Your trashman knows all of your secrets. But don’t worry, writer/actor/trashman Ron Litman won’t spill what he’s learned from your tossed yogurt cups and discarded love letters, not even in his one-man show, “DC Trash,” part of the Atlas Intersections Festival. Litman, a lifelong actor and D.C. native, took a job as a trash guy to make ends meet and found material along the way.
This show began at Capital Fringe.
I was working for my cousin’s trash-hauling business and we were removing this elaborate fountain from the Fringe’s outside dining area. And I tell them, “I’ve got to be in this festival,” and they looked at me like, “Yeah, right.” But I ran home and submitted an application. [Fringe] was the world premiere.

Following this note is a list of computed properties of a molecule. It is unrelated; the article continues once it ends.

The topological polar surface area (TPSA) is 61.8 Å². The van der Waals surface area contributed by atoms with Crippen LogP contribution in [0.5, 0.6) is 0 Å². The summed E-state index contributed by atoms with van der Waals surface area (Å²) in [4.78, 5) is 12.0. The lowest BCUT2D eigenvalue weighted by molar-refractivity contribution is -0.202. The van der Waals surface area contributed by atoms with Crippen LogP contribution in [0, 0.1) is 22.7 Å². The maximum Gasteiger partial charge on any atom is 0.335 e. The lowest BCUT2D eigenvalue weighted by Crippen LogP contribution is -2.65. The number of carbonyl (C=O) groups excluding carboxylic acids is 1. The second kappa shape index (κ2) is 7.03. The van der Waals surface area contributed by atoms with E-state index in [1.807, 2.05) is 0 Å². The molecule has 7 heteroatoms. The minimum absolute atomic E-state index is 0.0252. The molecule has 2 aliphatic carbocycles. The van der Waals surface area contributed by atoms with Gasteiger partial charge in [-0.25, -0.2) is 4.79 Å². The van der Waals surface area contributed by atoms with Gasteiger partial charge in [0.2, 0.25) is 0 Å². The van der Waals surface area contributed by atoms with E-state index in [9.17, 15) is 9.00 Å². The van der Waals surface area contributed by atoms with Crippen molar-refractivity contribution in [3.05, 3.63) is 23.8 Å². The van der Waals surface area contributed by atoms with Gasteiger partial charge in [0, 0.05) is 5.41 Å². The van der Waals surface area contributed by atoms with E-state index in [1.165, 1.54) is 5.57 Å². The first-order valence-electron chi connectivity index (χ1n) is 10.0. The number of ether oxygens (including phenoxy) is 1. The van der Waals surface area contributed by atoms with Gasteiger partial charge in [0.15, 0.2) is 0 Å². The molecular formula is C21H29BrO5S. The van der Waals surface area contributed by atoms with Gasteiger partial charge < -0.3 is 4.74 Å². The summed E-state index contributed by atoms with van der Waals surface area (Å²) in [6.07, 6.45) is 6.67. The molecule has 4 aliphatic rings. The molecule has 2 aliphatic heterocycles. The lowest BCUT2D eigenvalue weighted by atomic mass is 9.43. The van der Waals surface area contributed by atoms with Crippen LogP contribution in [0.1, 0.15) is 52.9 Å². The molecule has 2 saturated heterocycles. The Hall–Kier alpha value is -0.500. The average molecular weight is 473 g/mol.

Why did you feel so strongly that “DC Trash” needed to be a show?
It’s amazing to rediscover the city and see the destruction of the past and the creation of the future — which is a lot more affluent, a lot less diverse.
Being somebody’s trashman gives you a certain anonymous intimacy.
Honey, I know your secrets: your culinary preferences, your medical conditions, the things you don’t want anybody to know. Your trash tells me all I need to know.
Does the job have unexpected perks?
You find some really cool stuff in the trash! If I want to, I can have a TV in every room. My home is fully furnished — but nothing matches.